Charities told to stop being a bit weird

CHARITIES have been told to start being likeable again.

Falling charity donations have been linked to questionable executive pay, an obsession with direct debits and pretending all the stuff in their shops is antique.

Plumber Roy Hobbs said: “Despite what my local charity shop thinks, a James Last record is not worth a fiver.

“I like the idea of helping good causes but stopped going in charity shops when they stopped being interesting heaps of bric-a-bric and became shit versions of normal shops.

“And as much as I hate it, I’ve developed a certain resentment towards underprivileged children, as I associate them with clipboard-wielding dreadlocks owners who bang on my door during teatime.

“Don’t even get me started about those Australian people who stop you in the street and pester you until you become a person you don’t want to be.

“Actually I am slightly shocked to realise charities are getting on my tits. Am I a bad person?

“I would happily chuck a pound note into a bucket in exchange for a poor quality sticker, like in the old days.”

Mother-of-two Emma Bradford said: “I don’t know how much the people running charities are getting paid but they seem to be making a dogs’ breakfast of it.

“I used to go to charity shops because I am poor and they sold cheap things – which is a form of charity when you think about it.

“But for their information, a two-year-old dress from Primark is not ‘vintage’. And no I don’t want to buy a muesli bar, they’re vile.”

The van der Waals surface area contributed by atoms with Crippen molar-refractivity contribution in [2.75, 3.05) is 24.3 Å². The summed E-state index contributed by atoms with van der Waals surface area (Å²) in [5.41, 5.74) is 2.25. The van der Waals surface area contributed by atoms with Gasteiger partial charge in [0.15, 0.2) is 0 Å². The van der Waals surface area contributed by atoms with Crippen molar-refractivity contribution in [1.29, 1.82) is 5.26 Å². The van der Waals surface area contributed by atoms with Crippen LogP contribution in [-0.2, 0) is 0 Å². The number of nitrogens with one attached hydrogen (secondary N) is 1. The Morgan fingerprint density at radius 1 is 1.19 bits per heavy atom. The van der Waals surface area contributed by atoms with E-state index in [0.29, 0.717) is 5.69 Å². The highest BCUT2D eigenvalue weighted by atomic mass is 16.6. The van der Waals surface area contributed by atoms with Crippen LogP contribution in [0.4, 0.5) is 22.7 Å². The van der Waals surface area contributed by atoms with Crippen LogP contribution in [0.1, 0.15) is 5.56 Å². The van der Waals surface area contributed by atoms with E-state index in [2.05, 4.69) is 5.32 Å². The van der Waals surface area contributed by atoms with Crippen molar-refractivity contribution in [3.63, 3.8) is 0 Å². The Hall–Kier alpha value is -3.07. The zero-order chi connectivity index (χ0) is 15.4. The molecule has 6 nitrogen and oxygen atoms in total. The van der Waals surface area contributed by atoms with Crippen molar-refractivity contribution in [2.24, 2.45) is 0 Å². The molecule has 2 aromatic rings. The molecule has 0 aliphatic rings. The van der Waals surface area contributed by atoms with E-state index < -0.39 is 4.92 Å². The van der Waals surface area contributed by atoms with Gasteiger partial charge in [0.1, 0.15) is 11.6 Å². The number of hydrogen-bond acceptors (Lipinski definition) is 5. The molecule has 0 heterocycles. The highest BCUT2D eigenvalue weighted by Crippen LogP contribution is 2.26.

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Holiday readers prepare for annual Martina Cole ordeal

THE UK’s once-a-year book readers are preparing to read about tough-talking East End crime families.

Martina Cole’s novels about people who live outside the law facing heartbreaking decisions about love and loyalty are being flown all over the world, as grudging afterthoughts stuffed into hand luggage.

Donna Sheridan of Harrogate said: “I like how her novels are always about a girl who marries a smooth-talking criminal who turns out to be a wife-beater and then finds herself attracted to his rough-and-ready brother.

“By keeping description to a minimum and making the plotlines insultingly obvious, Cole makes it easier for me to close my eyes and imagine it as an ITV drama starring Martine McCutcheon and the unshaven bloke from Corrie.”

Cole’s work will join books by Dan Brown and various permutations of JK Rowling to be read by swimming pools and on beaches by people who hate the written word.

Father-of-two Stephen Malley said: “When people ask my favourite books, I always say To Kill A Mockingbird, Lord of the Flies and Moonfleet, all of which I’ve only read because they made us at school.

“When I fly out to Cancun I like to struggle my way through an Andy McNab.

“He sensibly limits the vocabulary to an Alsatian-friendly 800 words, plus his books include technical descriptions of what depleted-uranium bullets do to the human body, and don’t have any bloody women in them.

“I read one every year, and actually it’s not that bad. I always think I might read another but then I go home and, thank God, the telly’s on.”